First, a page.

clock menu more-arrow no yes mobile

Filed under:

Who would be a better understudy to Jorginho, Leandro Paredes or Julian Weigl?

Comparing two potential midfield reinforcements for Chelsea this January

Borussia Dortmund Celebrates Winning The DFB Cup 2017 Photo by Pool - Getty Images

With Cesc Fabregas off to the beautiful coastline of Monaco, we are left without a legitimate replacement or backup for Jorginho, when he needs a rest, or heaven forbid, if he picks up an injury. Chelsea have been linked with replacements in Nicolò Barella (for his versatility), and Leandro Paredes (for his “Jorginho-ness”). I’d however suggest another potential candidate in Julian Weigl.

Now nearly forgotten and on the bench at Dortmund (after Tuchel left for the loftier potentials at PSG), Weigl was at one point everyone’s favorite future DLP/DM and constantly talked about. Often likened to Sergio Busquets for his style of play, he’s a fantastic deep-lying playmaker, a serviceable defensive midfielder, and very comparable to Jorginho statistically.

It should be pointed out that Paredes, who’s been likened to Xabi Alonso (is this a Ford vs Chevy type situation or what?), is statistically also very comparable to Jorginho, but has a bit more versatility in more advanced midfield positions. He’s also a year older, and valued at about 60% more than the €25m-rated Weigl.

One other positive for Paredes is that he did play for a year on loan to Empoli, the season after Sarri left, but under a coach who also subscribes to the tenets of Sarrismo. He’s also currently playing big minutes in Russia, whereas Weigl really hasn’t played at all this year. He did have three solid seasons under Tuchel.

I’ve watched all three players a fair amount over the last few years, even suggesting Paredes last summer prior to our signing of Jorginho, and suggesting Weigl, whom I really like, the summer before that. I’ve put together some Pro/Con bullet points from my reading/viewing.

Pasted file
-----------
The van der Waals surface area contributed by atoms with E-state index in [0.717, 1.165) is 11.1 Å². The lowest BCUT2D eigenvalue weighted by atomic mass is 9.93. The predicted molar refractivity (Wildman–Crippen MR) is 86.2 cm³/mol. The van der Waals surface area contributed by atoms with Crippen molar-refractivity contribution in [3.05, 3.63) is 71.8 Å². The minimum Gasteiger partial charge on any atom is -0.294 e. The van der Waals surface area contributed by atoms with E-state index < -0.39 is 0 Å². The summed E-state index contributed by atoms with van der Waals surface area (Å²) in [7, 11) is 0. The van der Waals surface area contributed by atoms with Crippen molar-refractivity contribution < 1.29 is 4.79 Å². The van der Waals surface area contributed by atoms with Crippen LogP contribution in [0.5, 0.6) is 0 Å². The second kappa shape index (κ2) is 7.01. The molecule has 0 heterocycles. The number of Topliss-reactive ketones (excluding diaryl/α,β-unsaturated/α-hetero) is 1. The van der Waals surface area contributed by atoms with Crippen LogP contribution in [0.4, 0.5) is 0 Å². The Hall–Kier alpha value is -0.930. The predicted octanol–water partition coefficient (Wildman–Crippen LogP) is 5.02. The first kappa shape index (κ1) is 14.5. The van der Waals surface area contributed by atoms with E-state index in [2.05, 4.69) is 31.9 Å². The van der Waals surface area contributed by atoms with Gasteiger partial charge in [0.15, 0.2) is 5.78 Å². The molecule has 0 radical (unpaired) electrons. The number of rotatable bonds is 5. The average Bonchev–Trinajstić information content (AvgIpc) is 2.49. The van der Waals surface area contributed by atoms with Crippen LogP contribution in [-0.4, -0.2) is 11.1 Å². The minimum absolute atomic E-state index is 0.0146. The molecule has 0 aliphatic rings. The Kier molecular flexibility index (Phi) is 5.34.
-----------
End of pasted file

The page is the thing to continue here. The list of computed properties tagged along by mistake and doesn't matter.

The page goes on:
Julian Weigl — The Next Busquets?


  • Intelligent positioning
  • Very Composed on the ball
  • Not bothered by a high press
  • Good at movement after making the pass, will often occupy vacant spaces to allow return passes or move defenders
  • Good tracking back
  • Keeps it simple
  • Alert Defensively
  • Great long ball diagonal passer and good at vertical low balls


  • Not very physical at all
  • Not fast
  • Keeps it simple
  • Not going to give you much final third output or results

Leandro Paredes – The next Xabi Alonso?


  • Good at switching play
  • a mature understanding of the game
  • adept at dictating terms of play
  • Composed
  • Good precision with the ball
  • Good set piece taker
  • Able to provide cover at CM


  • Not a physical player
  • Not fast
  • Known to have a temper on the pitch, and let it lead to fouling

Evaluation of Metrics

I’ve put together some metrics for comparison, and it’s impressive how similar these three players are. I used totals over a multiple year period, to account for year-to-year fluctuation, plus I didn’t want to make charts for every single year.

  • For Paredes, I used 2015/16 – 2018/19, league play.
  • For Weigl, I used 2015/16 – 2017/18, league play. He’s played so little this year that the numbers are not going to be representative of what we’d see, due to sample size issues
  • For Jorginho, I used 2014/15 – 2018/19, league play. He’s older, so I wanted to try to capture a bit of a broader stroke, and starting with his first full season under Sarri at Napoli.

I put radar charts for “Defense”, “Ball Possession”, and “Distribution” chart. I’m pretty much ignoring shooting, goals, and assists, because those metrics (small as they may be in any case) are simply a bonus in this position rather than something of consequence.


  • Tackles Won per 90
  • Tackle Success Rate
  • Blocks per 90
  • Clearances per 90
  • Fouls Committed per 90
  • Interceptions per 90


  • Dribbles Won per 90
  • Dribble Success Rate
  • Unsuccessful Touches per 90
  • Times Dispossessed per 90
  • Aerials Won per 90
  • Aerials Success Rate
  • Times Fouled per 90


  • Pass Attempts per 90
  • Long Ball Attempts per 90
  • Long Ball Success Rate
  • Short Pass Attempts per 90
  • Short Pass Success Rate

As similar as the charts may be, Weigl is likely give a bit more defensively, and he’s definitely better in the air, but he’s not giving much in attack. He’s a bit better with the ball at his feet, too.

Paredes gives more going forward, with more flexibility, and a bit more maturity. I think both Paredes and Weigl are phenomenally comparable to Jorginho, but Paredes might give us that extra bit of central midfield flexibility (at nearly twice the price).

I don’t think we could go wrong either way. I’d probably lean towards Weigl, as he’s a much more affordable option, more available/expendable at Dortmund right now, and might be more willing to be a backup to Jorginho. But I’d be happy with either.


(The KP numbers are excluding corners and free kicks, as Paredes is often the taker of those, so his numbers become incredibly skewed otherwise)

Sign up for the newsletter Sign up for the We Ain't Got No History Daily Roundup newsletter!

A daily roundup of Chelsea news from We Ain't Got No History